Applications

Stainless steel's resistance to corrosion and staining, low maintenance, relatively low cost, and familiar luster make it an ideal base material for a host of commercial applications. There are over 150 grades of stainless steel, of which fifteen are most common. The alloy is milled into coils, sheets, plates, bars, wire, and tubing to be used in cookware, cutlery, hardware, surgical instruments, major appliances, industrial equipment, and as an automotive and aerospace structural alloy and construction material in large buildings. Storage tanks and tankers used to transport orange juice and other food are often made of stainless steel, due to its corrosion resistance and antibacterial properties. This also influences its use in commercial kitchens and food processing plants, as it can be steam cleaned, sterilized, and does not need painting or application of other surface finishes.

Stainless steel is also used for jewellery and watches. The most common stainless steel alloy used for this is 316L. It can be re-finished by any jeweller and will not oxidize or turn black.

Some firearms incorporate stainless steel components as an alternative to blued or parkerized steel. Some handguns, such as the Smith & Wesson Model 60 and the Colt M1911 can be made entirely from stainless steel. This gives a high-luster finish similar in appearance to nickel plating; but, unlike plating, the finish is not subject to flaking, peeling, wear-off due to rubbing (as when repeatedly removed from a holster over the course of time), or rust when scratched.

Some automotive aftermarket parts manufacturers use stainless steel only for the making of short shifters, shift knobs and Weighted Gear Knobs.

Uses in sculpture, building facades and building structures Stainless steel was in vogue during the art deco period. The most famous example of this is the upper portion of the Chrysler Building (illustrated to the right). Diners and fast food restaurants feature large ornamental panels, stainless fixtures and furniture. Owing to the durability of the material, many of these buildings retain their original appearance.

The forging of stainless steel has given rise to a fresh approach to architectural blacksmithing in recent years. The Gateway Arch (picture above) is clad entirely in stainless steel: 886 tons (804 metric tonnes) of 0.25 in (6.4 mm) plate, #3 finish, type 304 stainless steel.[10]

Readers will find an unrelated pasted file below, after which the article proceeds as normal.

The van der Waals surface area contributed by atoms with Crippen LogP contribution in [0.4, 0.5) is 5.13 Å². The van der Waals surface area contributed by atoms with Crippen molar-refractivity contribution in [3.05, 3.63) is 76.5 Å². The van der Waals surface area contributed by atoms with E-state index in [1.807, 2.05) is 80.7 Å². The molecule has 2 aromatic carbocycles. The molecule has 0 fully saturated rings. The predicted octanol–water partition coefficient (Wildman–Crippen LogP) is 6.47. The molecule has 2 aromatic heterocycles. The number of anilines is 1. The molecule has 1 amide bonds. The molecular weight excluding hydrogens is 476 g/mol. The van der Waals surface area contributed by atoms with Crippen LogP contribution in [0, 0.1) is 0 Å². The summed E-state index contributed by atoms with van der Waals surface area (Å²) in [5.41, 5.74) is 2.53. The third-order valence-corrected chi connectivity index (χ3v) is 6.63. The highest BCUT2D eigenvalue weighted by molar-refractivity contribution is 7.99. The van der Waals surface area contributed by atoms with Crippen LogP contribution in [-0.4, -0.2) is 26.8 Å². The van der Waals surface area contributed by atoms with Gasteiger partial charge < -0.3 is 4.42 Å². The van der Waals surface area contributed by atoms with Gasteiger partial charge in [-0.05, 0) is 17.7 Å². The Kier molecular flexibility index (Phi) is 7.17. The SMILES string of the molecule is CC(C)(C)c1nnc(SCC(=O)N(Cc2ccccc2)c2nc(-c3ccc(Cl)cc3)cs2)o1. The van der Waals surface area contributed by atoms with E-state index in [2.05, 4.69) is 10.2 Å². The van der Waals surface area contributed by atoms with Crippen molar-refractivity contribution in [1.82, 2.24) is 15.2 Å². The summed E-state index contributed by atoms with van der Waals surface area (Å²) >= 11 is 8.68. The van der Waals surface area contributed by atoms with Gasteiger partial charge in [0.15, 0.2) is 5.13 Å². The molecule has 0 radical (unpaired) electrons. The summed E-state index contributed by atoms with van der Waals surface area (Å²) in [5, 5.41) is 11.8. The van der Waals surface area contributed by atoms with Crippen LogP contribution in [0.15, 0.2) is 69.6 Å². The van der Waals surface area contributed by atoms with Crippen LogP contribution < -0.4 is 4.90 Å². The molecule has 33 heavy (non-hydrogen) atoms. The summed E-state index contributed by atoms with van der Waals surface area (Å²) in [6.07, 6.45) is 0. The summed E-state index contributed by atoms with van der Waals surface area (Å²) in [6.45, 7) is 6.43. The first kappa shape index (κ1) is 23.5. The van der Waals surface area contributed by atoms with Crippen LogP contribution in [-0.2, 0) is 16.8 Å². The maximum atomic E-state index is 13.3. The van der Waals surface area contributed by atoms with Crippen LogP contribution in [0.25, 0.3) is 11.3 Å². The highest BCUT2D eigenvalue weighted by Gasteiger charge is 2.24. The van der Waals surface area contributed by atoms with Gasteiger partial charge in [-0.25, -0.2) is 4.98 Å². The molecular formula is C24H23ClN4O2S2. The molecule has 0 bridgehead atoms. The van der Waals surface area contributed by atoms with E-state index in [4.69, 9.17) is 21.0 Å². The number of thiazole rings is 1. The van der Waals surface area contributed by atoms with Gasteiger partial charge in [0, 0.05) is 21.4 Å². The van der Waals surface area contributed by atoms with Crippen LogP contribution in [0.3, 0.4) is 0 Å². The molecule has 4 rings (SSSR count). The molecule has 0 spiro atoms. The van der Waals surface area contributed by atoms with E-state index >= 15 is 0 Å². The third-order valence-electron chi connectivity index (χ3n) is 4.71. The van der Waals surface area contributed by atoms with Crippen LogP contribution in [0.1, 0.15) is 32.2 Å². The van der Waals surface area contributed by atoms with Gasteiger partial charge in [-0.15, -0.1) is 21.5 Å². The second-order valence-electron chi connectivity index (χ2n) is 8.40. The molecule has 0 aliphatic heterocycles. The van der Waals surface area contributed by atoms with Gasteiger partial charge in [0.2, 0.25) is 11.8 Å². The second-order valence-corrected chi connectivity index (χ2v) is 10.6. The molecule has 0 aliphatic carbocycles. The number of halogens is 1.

Type 316 stainless is used on the exterior of both the Petronas Twin Towers and the Jin Mao Building, two of the world's tallest skyscrapers.[11]

The Parliament House of Australia in Canberra has a stainless steel flagpole weighing over 220 tons. The aeration building in the Edmonton Composting Facility, the size of 14 hockey rinks, is the largest stainless steel building in North America.

The United States Air Force Memorial has an austenitic stainless steel structural skin.

The Atomium in Brussels, Belgium is now clad in stainless steel, after a renovation completed in 2006. Previously the spheres and tubes of the structure were clad in aluminium.

The Cloud Gate sculpture by Anish Kapoor, in Chicago US.

Recycling & Reuse

Stainless steel is 100% recyclable. An average stainless steel object is composed of about 60% recycled material of which ≈40% originates from end-of-life products and ≈60% comes from manufacturing processes.[12]

Types of Stainless Steel

There are different types of stainless steels: when nickel is added, for instance, the austenite structure of iron is stabilized. This crystal structure makes such steels non-magnetic and less brittle at low temperatures. For greater hardness and strength, more carbon is added. When subjected to adequate heat treatment, these steels are used as razor blades, cutlery, tools, etc.

Significant quantities of manganese have been used in many stainless steel compositions. Manganese preserves an austenitic structure in the steel as does nickel, but at a lower cost.

Stainless steels are also classified by their crystalline structure:

Austenitic, or 300 series, stainless steels make up over 70% of total stainless steel production. They contain a maximum of 0.15% carbon, a minimum of 16% chromium and sufficient nickel and/or manganese to retain an austenitic structure at all temperatures from the cryogenic region to the melting point of the alloy. A typical composition of 18% chromium and 10% nickel, commonly known as 18/10 stainless, is often used in flatware. Similarly, 18/0 and 18/8 are also available. Superaustenitic stainless steels, such as alloy AL-6XN and 254SMO, exhibit great resistance to chloride pitting and crevice corrosion due to high molybdenum content (>6%) and nitrogen additions, and the higher nickel content ensures better resistance to stress-corrosion cracking versus the 300 series. The higher alloy content of superaustenitic steels makes them more expensive. Other steels can offer similar performance at lower cost and are preferred in certain applications.